And then, for some reason, the men circling Petrosian drew away from him. He turned, and raised his balding head so that he was looking right at the camera. He looked terrified, Keller thought. Stricken.

And Keller watched as the government’s star witness paled, clutched his hand to his chest, and pitched forward on his face.

“They think you’re a genius,” Dot said. “A miracle worker. And you know what, Keller? I have to say I agree with them.”

“I watched it on TV,” he said.

“Keller,” she said, “everybody watched it on TV. More people saw it than saw Ruby shoot Oswald. I must have seen it twenty times myself. I wasn’t watching while it happened, but who needs to in the Age of Instant Replay?”

“I saw it live.”

“And a few times since then, I’ll bet. Did I say twenty times? It was probably closer to fifty. And you know something, Keller? I still can’t figure out how you did it.”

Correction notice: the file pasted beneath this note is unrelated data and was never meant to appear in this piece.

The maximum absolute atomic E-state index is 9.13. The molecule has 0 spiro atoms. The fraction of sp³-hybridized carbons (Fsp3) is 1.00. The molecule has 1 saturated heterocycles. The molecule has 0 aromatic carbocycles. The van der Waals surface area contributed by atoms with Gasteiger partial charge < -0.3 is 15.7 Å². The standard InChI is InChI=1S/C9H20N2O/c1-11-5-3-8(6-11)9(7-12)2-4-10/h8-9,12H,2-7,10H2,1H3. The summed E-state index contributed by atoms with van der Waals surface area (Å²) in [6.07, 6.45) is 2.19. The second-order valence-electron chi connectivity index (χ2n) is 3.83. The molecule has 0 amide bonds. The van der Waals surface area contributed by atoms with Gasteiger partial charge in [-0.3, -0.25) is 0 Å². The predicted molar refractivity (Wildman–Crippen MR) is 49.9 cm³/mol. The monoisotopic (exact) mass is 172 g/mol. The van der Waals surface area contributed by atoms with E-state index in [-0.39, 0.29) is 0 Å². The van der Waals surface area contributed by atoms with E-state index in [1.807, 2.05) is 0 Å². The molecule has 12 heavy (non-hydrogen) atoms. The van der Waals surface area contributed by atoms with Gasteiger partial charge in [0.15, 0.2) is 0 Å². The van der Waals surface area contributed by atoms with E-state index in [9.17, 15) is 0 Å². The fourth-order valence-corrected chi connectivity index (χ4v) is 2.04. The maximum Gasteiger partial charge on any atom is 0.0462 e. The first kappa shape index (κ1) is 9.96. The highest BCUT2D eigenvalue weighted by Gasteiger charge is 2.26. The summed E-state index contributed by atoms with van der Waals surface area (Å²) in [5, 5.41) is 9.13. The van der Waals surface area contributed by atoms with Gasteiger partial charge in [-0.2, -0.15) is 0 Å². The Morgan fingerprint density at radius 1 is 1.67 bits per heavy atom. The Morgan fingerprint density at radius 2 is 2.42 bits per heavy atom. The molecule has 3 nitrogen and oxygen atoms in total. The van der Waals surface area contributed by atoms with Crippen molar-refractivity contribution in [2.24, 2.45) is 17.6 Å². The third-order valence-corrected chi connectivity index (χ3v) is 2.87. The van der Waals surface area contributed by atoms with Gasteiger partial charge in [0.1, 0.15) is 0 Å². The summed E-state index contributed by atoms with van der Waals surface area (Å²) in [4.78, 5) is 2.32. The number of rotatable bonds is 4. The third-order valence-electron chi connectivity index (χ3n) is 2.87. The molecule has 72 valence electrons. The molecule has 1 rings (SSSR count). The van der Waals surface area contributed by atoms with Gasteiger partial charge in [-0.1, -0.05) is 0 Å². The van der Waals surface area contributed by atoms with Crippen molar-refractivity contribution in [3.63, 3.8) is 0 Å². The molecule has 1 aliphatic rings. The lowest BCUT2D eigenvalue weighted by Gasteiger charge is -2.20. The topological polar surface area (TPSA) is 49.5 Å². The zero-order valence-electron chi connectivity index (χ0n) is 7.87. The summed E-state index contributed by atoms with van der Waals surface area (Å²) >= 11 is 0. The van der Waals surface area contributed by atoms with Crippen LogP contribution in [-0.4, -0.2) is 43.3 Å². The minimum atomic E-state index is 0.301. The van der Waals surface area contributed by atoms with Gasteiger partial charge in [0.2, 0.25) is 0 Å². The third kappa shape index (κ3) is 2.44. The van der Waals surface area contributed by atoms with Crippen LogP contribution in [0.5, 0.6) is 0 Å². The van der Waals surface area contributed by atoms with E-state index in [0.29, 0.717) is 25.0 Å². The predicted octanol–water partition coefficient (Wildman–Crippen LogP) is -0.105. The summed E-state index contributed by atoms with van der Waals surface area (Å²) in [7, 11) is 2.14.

“I didn’t do anything.”

“I understand they’re looking for puncture marks,” she said, “like the Bulgarian that got stabbed with the umbrella, or whatever the hell it was. Then two days later he died. They’re looking for puncture marks and traces of a slow-acting poison.”

“And when they don’t find them?”

“That’ll show that it’s a poison without a trace, and one that was delivered without breaking the skin. A puff from an atomizer, say. He breathes it in, and a day or two later he has what looks for all the world like a heart attack.”

“It looked like one,” he said, “because that’s what it was.”

“Right, but how did you make it happen?”

“I didn’t.”

“It just happened.”


“Help me find a way to believe that, Keller.”

“Ask yourself why I would lie to you.”

She thought about it. “You wouldn’t,” she said. “Well, he was overweight, he was out of shape, and he was under a lot of stress.”

“Must have been.”

“And those stairs looked steep. In the movies when somebody gets shot on the stairs he falls all the way to the bottom, but he just sort of flopped on his face and stayed where he fell. Keller? This is even better than the guy crossing the street, and why can’t I remember his name?”

“Lee Klinger.”

“Right. There at least you were on the scene. When Petrosian got it you were watching TV in your motel room.”

“First there was a commercial,” he said, “and I couldn’t tell what they were advertising. And then Petrosian dropped dead, and the first thing I thought was the guy in the helicopter shot him. But nobody shot him, or stabbed him with an umbrella, or sprayed poisoned perfume in his face.”